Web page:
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Google CEO Larry Page Talks Steve Jobs With Bloomberg Businessweek

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In a new interview with Bloomberg Businessweek's Brad Stone, Google co-founder and CEO Larry Page revealed how the web giant is doing now, what lies ahead, and how it's faring with its competitors one year after he stepped in to take former CEO Eric Schmidt's place.

In addition, Page shed a little light on his relationship with his mentor and Apple's late co-founder and CEO, Steve Jobs.

According to recent reports, Jobs didn't seem to be a very big fan of Google's. In a section of Walter Isaacson's popular biography on the Jobs' life, Jobs explains his fury following the launch of Google's Android operating system. Speaking to Isaacson, the Apple co-founder said he was "willing to go thermonuclear war" on Google and briefly laid out his company's retaliation plan:

Our lawsuit is saying, "Google you f***ing ripped off the iPhone, wholesale ripped us off." Grand theft. I will spend my last dying breath if I need to, and I will spend every penny of Apple's $40 billion in the bank, to right this wrong. I'm going to destroy Android, because it's a stolen product."

Larry Page, however, has a different take on this now-famous outburst. He spoke with Bloomberg of his talks with Jobs and reflected fondly on the advice Jobs gave him about running a company.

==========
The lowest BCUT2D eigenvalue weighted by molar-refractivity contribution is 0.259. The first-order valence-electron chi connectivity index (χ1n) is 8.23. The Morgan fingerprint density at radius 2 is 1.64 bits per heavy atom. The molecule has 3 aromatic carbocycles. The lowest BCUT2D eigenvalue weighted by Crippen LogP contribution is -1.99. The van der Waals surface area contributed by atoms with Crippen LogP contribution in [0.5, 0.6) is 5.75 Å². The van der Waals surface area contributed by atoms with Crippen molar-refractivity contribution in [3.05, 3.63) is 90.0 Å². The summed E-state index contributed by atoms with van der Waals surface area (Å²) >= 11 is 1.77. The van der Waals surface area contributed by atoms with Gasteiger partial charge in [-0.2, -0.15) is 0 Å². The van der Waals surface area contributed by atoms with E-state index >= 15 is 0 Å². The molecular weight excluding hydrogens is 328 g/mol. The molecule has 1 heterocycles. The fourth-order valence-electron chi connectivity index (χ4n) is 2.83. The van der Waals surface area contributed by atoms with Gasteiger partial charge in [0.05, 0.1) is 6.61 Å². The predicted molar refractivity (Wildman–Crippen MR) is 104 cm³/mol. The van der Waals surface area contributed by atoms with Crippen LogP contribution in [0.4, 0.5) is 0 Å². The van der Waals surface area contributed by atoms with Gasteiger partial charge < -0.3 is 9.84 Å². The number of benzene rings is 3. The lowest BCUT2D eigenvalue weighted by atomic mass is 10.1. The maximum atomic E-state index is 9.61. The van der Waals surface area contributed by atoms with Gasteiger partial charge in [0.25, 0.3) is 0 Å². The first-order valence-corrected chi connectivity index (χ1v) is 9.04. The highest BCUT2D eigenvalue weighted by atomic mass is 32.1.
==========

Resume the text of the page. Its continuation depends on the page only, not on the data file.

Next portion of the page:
"I think the Android differences were actually for show," Page told Businessweek.

He later continued thus:

I think that served their interests. For a lot of companies, it’s useful for them to feel like they have an obvious competitor and to rally around that. I personally believe that it’s better to shoot higher. You don’t want to be looking at your competitors. You want to be looking at what’s possible and how to make the world better.

For Page, making the world better seems to mean expanding Google beyond search, not only with Android, but also with web-based services like the Chrome web browse and social network Google+. "I think what we’re about is we’re about using large-scale kind of technology — technology advancements to help people, to make people’s lives better, to make community better," Page told Bloomberg. "Obviously, our mission was organizing the world’s information and making it universally accessible and useful, and I think we probably missed more of the people part of that than we should have."

But Google's focus on the social space also pits the company against social networking giant Facebook, creating a competition that, according to the AP, is one of the most troublesome challenges facing Page as CEO.

"Larry is driven by his paranoia about Facebook. Clearly, these are two companies at war with each other," said Ken Auletta, author of "Googled: The End of the World As We Know It," per the AP.

Visit Bloomberg Businessweek to read the rest of Larry Page's interview.

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